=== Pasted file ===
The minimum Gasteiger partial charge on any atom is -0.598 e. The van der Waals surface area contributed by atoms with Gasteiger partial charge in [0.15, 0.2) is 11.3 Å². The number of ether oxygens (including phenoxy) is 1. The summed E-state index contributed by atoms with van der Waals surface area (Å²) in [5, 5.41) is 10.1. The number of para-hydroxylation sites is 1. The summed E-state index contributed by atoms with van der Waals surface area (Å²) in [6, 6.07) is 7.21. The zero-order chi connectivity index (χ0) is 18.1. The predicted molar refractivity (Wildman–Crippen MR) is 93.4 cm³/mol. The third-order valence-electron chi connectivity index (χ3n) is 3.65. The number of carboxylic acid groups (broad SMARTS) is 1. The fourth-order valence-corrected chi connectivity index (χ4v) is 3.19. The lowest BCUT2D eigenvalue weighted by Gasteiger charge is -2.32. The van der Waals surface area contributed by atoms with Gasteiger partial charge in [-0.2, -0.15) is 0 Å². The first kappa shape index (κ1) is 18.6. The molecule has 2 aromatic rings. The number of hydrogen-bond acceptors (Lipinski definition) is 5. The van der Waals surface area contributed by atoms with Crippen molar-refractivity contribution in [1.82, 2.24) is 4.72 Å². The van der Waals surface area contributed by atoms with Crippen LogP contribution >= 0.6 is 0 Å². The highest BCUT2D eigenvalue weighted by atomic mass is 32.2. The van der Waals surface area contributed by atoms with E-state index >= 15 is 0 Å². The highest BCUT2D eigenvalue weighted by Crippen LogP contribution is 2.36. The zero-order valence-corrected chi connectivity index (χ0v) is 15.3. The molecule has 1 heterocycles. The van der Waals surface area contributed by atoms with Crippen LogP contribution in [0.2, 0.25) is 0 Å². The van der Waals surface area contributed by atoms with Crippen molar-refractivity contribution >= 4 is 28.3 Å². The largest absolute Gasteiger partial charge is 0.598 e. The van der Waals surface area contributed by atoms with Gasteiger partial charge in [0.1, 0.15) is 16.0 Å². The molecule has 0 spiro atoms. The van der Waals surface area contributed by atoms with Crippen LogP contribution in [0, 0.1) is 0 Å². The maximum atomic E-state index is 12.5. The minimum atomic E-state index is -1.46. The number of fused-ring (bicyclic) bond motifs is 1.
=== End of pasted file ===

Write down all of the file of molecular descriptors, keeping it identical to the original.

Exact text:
The minimum Gasteiger partial charge on any atom is -0.598 e. The van der Waals surface area contributed by atoms with Gasteiger partial charge in [0.15, 0.2) is 11.3 Å². The number of ether oxygens (including phenoxy) is 1. The summed E-state index contributed by atoms with van der Waals surface area (Å²) in [5, 5.41) is 10.1. The number of para-hydroxylation sites is 1. The summed E-state index contributed by atoms with van der Waals surface area (Å²) in [6, 6.07) is 7.21. The zero-order chi connectivity index (χ0) is 18.1. The predicted molar refractivity (Wildman–Crippen MR) is 93.4 cm³/mol. The third-order valence-electron chi connectivity index (χ3n) is 3.65. The number of carboxylic acid groups (broad SMARTS) is 1. The fourth-order valence-corrected chi connectivity index (χ4v) is 3.19. The lowest BCUT2D eigenvalue weighted by Gasteiger charge is -2.32. The van der Waals surface area contributed by atoms with Gasteiger partial charge in [-0.2, -0.15) is 0 Å². The first kappa shape index (κ1) is 18.6. The molecule has 2 aromatic rings. The number of hydrogen-bond acceptors (Lipinski definition) is 5. The van der Waals surface area contributed by atoms with Crippen molar-refractivity contribution in [1.82, 2.24) is 4.72 Å². The van der Waals surface area contributed by atoms with Crippen LogP contribution >= 0.6 is 0 Å². The highest BCUT2D eigenvalue weighted by atomic mass is 32.2. The van der Waals surface area contributed by atoms with E-state index >= 15 is 0 Å². The highest BCUT2D eigenvalue weighted by Crippen LogP contribution is 2.36. The zero-order valence-corrected chi connectivity index (χ0v) is 15.3. The molecule has 1 heterocycles. The van der Waals surface area contributed by atoms with Crippen LogP contribution in [0.2, 0.25) is 0 Å². The van der Waals surface area contributed by atoms with Crippen molar-refractivity contribution >= 4 is 28.3 Å². The largest absolute Gasteiger partial charge is 0.598 e. The van der Waals surface area contributed by atoms with Gasteiger partial charge in [0.1, 0.15) is 16.0 Å². The molecule has 0 spiro atoms. The van der Waals surface area contributed by atoms with Crippen LogP contribution in [0, 0.1) is 0 Å². The maximum atomic E-state index is 12.5. The minimum atomic E-state index is -1.46. The number of fused-ring (bicyclic) bond motifs is 1.